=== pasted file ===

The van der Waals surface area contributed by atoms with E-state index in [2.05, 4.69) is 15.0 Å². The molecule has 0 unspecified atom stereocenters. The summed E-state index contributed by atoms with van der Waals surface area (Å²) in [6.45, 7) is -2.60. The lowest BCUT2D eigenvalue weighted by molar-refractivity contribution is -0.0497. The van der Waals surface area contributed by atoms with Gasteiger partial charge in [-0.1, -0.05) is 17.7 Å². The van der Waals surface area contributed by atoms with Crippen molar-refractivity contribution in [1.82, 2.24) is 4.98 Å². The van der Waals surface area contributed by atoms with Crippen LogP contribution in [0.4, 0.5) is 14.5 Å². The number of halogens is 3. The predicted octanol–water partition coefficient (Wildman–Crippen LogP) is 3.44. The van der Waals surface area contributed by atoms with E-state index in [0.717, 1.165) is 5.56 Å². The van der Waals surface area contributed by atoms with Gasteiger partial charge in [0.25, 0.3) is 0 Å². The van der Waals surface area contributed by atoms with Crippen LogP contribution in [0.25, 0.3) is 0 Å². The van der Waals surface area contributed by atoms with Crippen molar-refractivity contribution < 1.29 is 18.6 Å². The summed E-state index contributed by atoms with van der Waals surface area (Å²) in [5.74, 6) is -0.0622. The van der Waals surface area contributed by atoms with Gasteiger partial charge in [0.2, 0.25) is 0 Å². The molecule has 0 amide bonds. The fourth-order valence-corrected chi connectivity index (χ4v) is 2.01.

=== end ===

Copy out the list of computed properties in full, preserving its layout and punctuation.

The van der Waals surface area contributed by atoms with E-state index in [2.05, 4.69) is 15.0 Å². The molecule has 0 unspecified atom stereocenters. The summed E-state index contributed by atoms with van der Waals surface area (Å²) in [6.45, 7) is -2.60. The lowest BCUT2D eigenvalue weighted by molar-refractivity contribution is -0.0497. The van der Waals surface area contributed by atoms with Gasteiger partial charge in [-0.1, -0.05) is 17.7 Å². The van der Waals surface area contributed by atoms with Crippen molar-refractivity contribution in [1.82, 2.24) is 4.98 Å². The van der Waals surface area contributed by atoms with Crippen LogP contribution in [0.4, 0.5) is 14.5 Å². The number of halogens is 3. The predicted octanol–water partition coefficient (Wildman–Crippen LogP) is 3.44. The van der Waals surface area contributed by atoms with E-state index in [0.717, 1.165) is 5.56 Å². The van der Waals surface area contributed by atoms with Gasteiger partial charge in [0.25, 0.3) is 0 Å². The van der Waals surface area contributed by atoms with Crippen LogP contribution in [0.25, 0.3) is 0 Å². The van der Waals surface area contributed by atoms with Crippen molar-refractivity contribution < 1.29 is 18.6 Å². The summed E-state index contributed by atoms with van der Waals surface area (Å²) in [5.74, 6) is -0.0622. The van der Waals surface area contributed by atoms with Gasteiger partial charge in [0.2, 0.25) is 0 Å². The molecule has 0 amide bonds. The fourth-order valence-corrected chi connectivity index (χ4v) is 2.01.